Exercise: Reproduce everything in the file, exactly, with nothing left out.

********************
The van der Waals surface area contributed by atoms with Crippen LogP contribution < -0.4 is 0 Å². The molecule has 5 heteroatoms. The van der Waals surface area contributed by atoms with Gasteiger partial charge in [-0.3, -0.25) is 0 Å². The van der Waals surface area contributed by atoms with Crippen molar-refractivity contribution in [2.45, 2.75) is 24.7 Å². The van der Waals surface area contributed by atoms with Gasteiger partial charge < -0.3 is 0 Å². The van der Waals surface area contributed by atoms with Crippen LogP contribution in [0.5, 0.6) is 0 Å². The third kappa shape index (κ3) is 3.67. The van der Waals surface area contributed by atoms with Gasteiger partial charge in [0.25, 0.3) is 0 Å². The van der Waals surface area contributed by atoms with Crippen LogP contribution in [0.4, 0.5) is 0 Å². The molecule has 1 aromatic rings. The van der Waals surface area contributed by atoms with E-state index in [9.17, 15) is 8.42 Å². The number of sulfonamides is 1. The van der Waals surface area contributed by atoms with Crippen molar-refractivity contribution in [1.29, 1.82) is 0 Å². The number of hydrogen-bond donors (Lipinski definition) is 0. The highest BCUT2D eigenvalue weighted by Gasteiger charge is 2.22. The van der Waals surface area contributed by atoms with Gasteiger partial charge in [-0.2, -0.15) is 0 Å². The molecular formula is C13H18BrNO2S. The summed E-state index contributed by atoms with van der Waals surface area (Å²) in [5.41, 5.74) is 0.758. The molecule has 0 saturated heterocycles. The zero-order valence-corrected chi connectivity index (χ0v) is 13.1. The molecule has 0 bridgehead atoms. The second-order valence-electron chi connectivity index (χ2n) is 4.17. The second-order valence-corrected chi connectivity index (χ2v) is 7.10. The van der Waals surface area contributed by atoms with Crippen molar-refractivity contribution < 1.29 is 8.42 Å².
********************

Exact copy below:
The van der Waals surface area contributed by atoms with Crippen LogP contribution < -0.4 is 0 Å². The molecule has 5 heteroatoms. The van der Waals surface area contributed by atoms with Gasteiger partial charge in [-0.3, -0.25) is 0 Å². The van der Waals surface area contributed by atoms with Crippen molar-refractivity contribution in [2.45, 2.75) is 24.7 Å². The van der Waals surface area contributed by atoms with Gasteiger partial charge < -0.3 is 0 Å². The van der Waals surface area contributed by atoms with Crippen LogP contribution in [0.5, 0.6) is 0 Å². The third kappa shape index (κ3) is 3.67. The van der Waals surface area contributed by atoms with Gasteiger partial charge in [0.25, 0.3) is 0 Å². The van der Waals surface area contributed by atoms with Crippen LogP contribution in [0.4, 0.5) is 0 Å². The molecule has 1 aromatic rings. The van der Waals surface area contributed by atoms with E-state index in [9.17, 15) is 8.42 Å². The number of sulfonamides is 1. The van der Waals surface area contributed by atoms with Crippen molar-refractivity contribution in [1.29, 1.82) is 0 Å². The number of hydrogen-bond donors (Lipinski definition) is 0. The highest BCUT2D eigenvalue weighted by Gasteiger charge is 2.22. The van der Waals surface area contributed by atoms with Gasteiger partial charge in [-0.2, -0.15) is 0 Å². The molecular formula is C13H18BrNO2S. The summed E-state index contributed by atoms with van der Waals surface area (Å²) in [5.41, 5.74) is 0.758. The molecule has 0 saturated heterocycles. The zero-order valence-corrected chi connectivity index (χ0v) is 13.1. The molecule has 0 bridgehead atoms. The second-order valence-electron chi connectivity index (χ2n) is 4.17. The second-order valence-corrected chi connectivity index (χ2v) is 7.10. The van der Waals surface area contributed by atoms with Crippen molar-refractivity contribution < 1.29 is 8.42 Å².